February 8, 2013
The second installment of Pangea's 72 hour bicoastal expedition is right around the corner. Find out what to expect this year when we Adventure Race across Florida from Sea 2 Sea.
For a race promoter, an event of this magnitude takes a lot of thinking, a lot of planning, and a lot of hardwork.
And sometimes it takes a whole lot more than that to avoid chaos.
"It was a bit overwhelming at times last year," said Greg Owens of Pangea. "Somehow we pulled it together but I don't want to be that unprepared again."
It took a great core of volunteers and a great group of racers in order to make the event a success in 2012.
"It felt like a traveling circus act after a while," Owens said. "But I want to say it was emotional watching the race come together and everyone bonding."
Thankfully, most volunteers and a lot of racers from last year have returned to do it again.
"Having these volunteers in place is such a relief," Owens said. "I feel comfortable with who we have and I know they are capable of what we need."
Remember this race is unsupported meaning Pangea AR provides all transport and staging of equipment. Racers should feel like Pangea and its Volunteers are in position to give them great support.
As for the course itself, here is how it's expect it to go.
The first 30 hours or so should be fast paced with multiple discipline changes every two to five hours. This should allow teams to cover a lot of ground heading West on the first day.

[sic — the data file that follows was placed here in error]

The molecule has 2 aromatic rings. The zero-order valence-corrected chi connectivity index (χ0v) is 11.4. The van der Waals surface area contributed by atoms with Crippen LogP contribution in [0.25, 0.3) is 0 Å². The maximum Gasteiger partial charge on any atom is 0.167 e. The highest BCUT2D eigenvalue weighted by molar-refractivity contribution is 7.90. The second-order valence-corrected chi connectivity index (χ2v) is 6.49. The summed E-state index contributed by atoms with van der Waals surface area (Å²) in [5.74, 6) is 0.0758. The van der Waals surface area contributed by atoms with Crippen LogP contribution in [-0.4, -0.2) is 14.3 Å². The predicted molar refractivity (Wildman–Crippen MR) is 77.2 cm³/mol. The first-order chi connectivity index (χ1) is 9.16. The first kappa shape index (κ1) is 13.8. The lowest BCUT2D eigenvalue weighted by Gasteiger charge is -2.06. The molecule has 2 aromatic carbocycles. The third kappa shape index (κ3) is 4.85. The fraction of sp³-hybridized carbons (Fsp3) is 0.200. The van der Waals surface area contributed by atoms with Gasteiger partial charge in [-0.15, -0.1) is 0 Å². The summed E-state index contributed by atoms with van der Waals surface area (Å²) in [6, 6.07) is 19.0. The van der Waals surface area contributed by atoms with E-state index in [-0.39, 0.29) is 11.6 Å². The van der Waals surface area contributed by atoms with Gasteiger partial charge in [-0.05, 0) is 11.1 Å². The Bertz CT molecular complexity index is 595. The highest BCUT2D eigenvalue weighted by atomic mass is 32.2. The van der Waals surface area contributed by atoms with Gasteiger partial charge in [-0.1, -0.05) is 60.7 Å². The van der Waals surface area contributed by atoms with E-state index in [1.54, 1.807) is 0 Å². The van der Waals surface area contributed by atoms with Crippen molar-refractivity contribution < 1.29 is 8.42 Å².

Eventually as energy levels fade into the second night, the event will have more of an expedition feel with longer segments. This should be an opportunity for the pack to catch up with each other as well.
Overall the Biking will be very fast and on a lot of road. Drafting and/or towing will be very important. The navigator will be challenged day and night during Trek and Paddle sections.
"We missed out on a few good riding trails this time," Owens said. "But teams should have their hands full on foot and boat. Plus we can store those bike trails away for next year."
A basic course outline will be provided the night before the race and maps will again be given out as needed on the course and will vary in type and scale.
I like giving them the different maps as they progress for many reasons," Owens said. "Not having all your maps at once helps people sleep the night before, organize their materials during the race, and it poses unique challenges for the navigator especially as the race goes deeper."
The race should again cover approximately 300k on Bike, and 100k on both Foot and Boat with the winning time somewhere between 58-60 hours.
For the race promoter, being better able to manage the chaos and not create so much of it in the first place should allow for coverage of the event to be improved as well.
"We always have big ideas about the information we're going to put out there," Owens said. "But when sleep becomes a commodity and everyone is working so hard just to keep the race going the coverage slips through the cracks."
The hope this year is to have everyone rested and the event running smoothly so that regular updates will occur. Results are always loaded live as they come in and other information will be put out on the Leaderboard, Facebook, and Twitter.
"We want people to interact with us," Owens said. "If someone is interested in your journey we want to be there to let them know how you are doing or where you will be."
At the end of the day, a traveling circus takes an entire community to move on and Pangea feels they have just the right group of people to make it a show to remember.